If you’ve been bitten by the spring cleaning bug, chances are your to-do list includes purging your closet, scrubbing down the toilet and, if you’re really dedicated, maybe even replacing your kitchen sponges.
But when was the last time you thought to clean your light switches?
Studies have identified plenty of easy-to-overlook spots in your home and among your belongings (hello, wallet you’ve used for 10 years) that are popular havens for bacteria and fungi.
We’re surrounded by a multitude of bacteria and viruses, and it’s important to know not all of them will make you sick. But if you’re looking for germy places that might need a little extra attention because you’ve never thought to clean them, any of these could be a good starting point.
The dishwasher washes the dishes, but who washes the dishwasher?
While you might think the appliance’s high temperatures and rigorous cycles might be enough to thoroughly clean the dishwasher itself, a recent study found the “extreme environment” supports “microbial survival.”
Researchers from the University of Copenhagen in Denmark, the University of Ljubljana in Slovenia and Ghent University in Belgium found various bacteria and fungi after studying the rubber seals of 24 washers. The dishwasher’s age, its previous use, and the “hardness” of the tap water were all factors that affected the abundance of germs in each appliance.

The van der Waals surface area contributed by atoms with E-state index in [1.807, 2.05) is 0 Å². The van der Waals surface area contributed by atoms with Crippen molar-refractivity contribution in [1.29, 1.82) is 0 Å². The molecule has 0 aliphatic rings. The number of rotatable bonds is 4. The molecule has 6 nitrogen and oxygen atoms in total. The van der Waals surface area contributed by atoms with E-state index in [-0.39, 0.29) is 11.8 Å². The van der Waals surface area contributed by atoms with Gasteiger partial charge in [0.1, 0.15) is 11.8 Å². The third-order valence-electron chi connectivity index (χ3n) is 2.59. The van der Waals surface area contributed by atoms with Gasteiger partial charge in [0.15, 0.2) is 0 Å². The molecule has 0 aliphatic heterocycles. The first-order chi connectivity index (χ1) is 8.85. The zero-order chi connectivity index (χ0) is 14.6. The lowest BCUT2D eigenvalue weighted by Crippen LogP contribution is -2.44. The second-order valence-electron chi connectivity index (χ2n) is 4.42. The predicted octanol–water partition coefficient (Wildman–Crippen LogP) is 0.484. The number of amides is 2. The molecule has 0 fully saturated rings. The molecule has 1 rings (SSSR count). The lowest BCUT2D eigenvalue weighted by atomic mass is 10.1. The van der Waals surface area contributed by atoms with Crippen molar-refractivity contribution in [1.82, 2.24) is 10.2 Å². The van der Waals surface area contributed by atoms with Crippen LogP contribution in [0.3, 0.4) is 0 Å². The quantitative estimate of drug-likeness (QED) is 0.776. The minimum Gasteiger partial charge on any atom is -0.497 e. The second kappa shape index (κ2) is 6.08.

In an interview with NBC’s “Today,” Philip Tierno, a professor at New York University’s department of pathology, said the researchers’ findings weren’t surprising, and that typically your body can handle the organisms found in the dishwasher.
Cleaning Tip: Tierno recommended using a 10 percent bleach solution to clean your dishwasher’s bottom, sides and area around the seal.
In a study published online this month, a team of researchers in the U.S. and Switzerland studied 19 bath toys “used under real conditions.” Researchers found fungi in 58 percent of them.
They suggested the plastic material of the toy, the quality of the tap water, and the “nutrients from care products and human body fluids” could be the culprits.
Cleaning Tip: Since it’s usually hard to clean the inside of these toys, replacing them might be the way to go. If your kid is attached to the toy, there’s hope: Drying off the toy as soon as possible after bath time is the key to preventing gross buildups, Kristy Miller, who works in public affairs at the Environmental Protection Agency, told Real Simple. The toys should remain upright in a dry place away from the bathroom. If you’re past that stage, there are also cleaning agents just for toys.
Good on you if you remember to replace your toothbrush regularly ― the American Dental Association recommends every three to four months ― but don’t forget to clean the holder it sits in all day.
For a 2011 study on the “germiest places in the home” by NSF International, which develops public health standards for consumer goods, the organization had 22 families swab 30 items around their homes. After researchers tested the swabs for coliform bacteria such as E. coli, they found the germs on more than one-quarter of the toothbrush holders.